Pioneer 10, Pioneer 11, and the two Voyagers are all headed out of the solar system. Has anybody extrapolated where they will all end up (if at all)? Is there a graphic that depicts the direction of flight of all four spacecraft?
Besides "beyond the heliopause", they are not ultimately headed towards anything in particular. The sparsity of the universe and even our galaxy means that they are unlikely to encounter much of anything without being specifically targeted for it (which is out of the question at this point).
This paper addresses this question more specifically (for Pioneer 10 and 11, at least). It states that Pioneer 10 is headed in the general direction of the star Aldebaran (part of the Taurus constellation) (which it will "reach" in about 2 million years), and Pioneer 11 "should pass close to the nearest star in the constellation Aquila in about 4 million years".
As far as the Voyagers:
Voyager 1 will drift within 1.6 light-years (9.3 trillion miles) of AC+79 3888, a star in the constellation of Camelopardalis which is heading toward the constellation Ophiuchus. In about 40,000 years, Voyager 2 will pass 1.7 light-years (9.7 trillion miles) from the star Ross 248 and in about 296,000 years, it will pass 4.3 light-years (25 trillion miles) from Sirius, the brightest star in the sky . The Voyagers are destined—perhaps eternally—to wander the Milky Way.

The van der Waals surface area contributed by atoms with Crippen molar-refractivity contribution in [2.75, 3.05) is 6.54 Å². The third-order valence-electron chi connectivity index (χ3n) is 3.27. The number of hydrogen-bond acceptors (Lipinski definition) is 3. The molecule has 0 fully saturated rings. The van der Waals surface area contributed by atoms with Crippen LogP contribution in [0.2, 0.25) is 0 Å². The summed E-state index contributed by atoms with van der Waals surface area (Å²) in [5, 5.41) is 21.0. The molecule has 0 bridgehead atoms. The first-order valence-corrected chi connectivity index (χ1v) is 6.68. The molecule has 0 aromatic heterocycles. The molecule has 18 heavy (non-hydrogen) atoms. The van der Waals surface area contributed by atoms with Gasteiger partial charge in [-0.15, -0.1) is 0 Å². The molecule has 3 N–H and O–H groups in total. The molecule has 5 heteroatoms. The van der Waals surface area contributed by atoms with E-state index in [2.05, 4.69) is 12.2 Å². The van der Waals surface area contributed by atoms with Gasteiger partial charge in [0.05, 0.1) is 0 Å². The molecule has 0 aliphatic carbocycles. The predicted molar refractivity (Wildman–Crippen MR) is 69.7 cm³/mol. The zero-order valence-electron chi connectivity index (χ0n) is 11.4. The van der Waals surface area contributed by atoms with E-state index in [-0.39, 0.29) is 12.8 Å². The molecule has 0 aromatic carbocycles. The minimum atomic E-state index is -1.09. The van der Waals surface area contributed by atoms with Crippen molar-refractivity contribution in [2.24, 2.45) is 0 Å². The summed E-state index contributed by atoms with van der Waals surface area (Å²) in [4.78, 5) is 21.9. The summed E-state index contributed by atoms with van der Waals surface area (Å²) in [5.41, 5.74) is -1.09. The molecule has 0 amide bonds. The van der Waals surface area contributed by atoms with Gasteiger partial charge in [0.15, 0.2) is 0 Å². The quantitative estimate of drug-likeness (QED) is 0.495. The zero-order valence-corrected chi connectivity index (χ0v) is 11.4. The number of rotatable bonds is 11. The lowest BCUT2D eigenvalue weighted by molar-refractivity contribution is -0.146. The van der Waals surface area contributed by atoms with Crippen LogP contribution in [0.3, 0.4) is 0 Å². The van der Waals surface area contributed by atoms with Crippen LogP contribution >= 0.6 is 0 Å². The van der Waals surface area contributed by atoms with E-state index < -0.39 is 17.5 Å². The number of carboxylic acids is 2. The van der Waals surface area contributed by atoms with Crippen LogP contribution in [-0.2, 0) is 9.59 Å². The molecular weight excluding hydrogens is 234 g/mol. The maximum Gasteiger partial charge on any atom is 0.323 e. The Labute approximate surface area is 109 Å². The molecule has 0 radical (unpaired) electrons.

This page gives a nice overview of the relative positions of these probes as of 2011:
Voyager 1 is the most distant spacecraft, about 17.5 billion kilometers (10.9 billion miles) away from the sun at a northward angle. Pioneer 10, the next most distant, is about 15.4 billion kilometers (9.6 billion miles) away from the sun on the opposite side of the solar system. Voyager 2 is about 14.2 billion kilometers (8.8 billion miles) away from the sun on a southward trajectory, on the same side of the solar system as Voyager 1. Pioneer 11 is about 12.4 billion kilometers (7.8 billion miles) away from the sun.
Heavens Above has a slightly better graphic, IMO:
Here is a helpful image I received from Dr Lasher from one of his AIAA astrodynamics papers from the 1970's it reflects the Jupiter aim points for the Star 37E after separation from the Centaur upper stage for the pioneer spacecraft.
The B plane of a planet is always changing do to spacecraft incoming speed and line of flight(geometry) and epoch(time) notice the upper stage did not do such a good job with Pioneer 11 so Pioneer 11 had to do a TCM-1 to move the spacecraft over to the Hyperbolic circle on the right.so in this case the pioneer 11 Star 37E solid upper stage is in a heliocentric orbit while Pioneer 11 went to a Saturn flyby into interstellor space.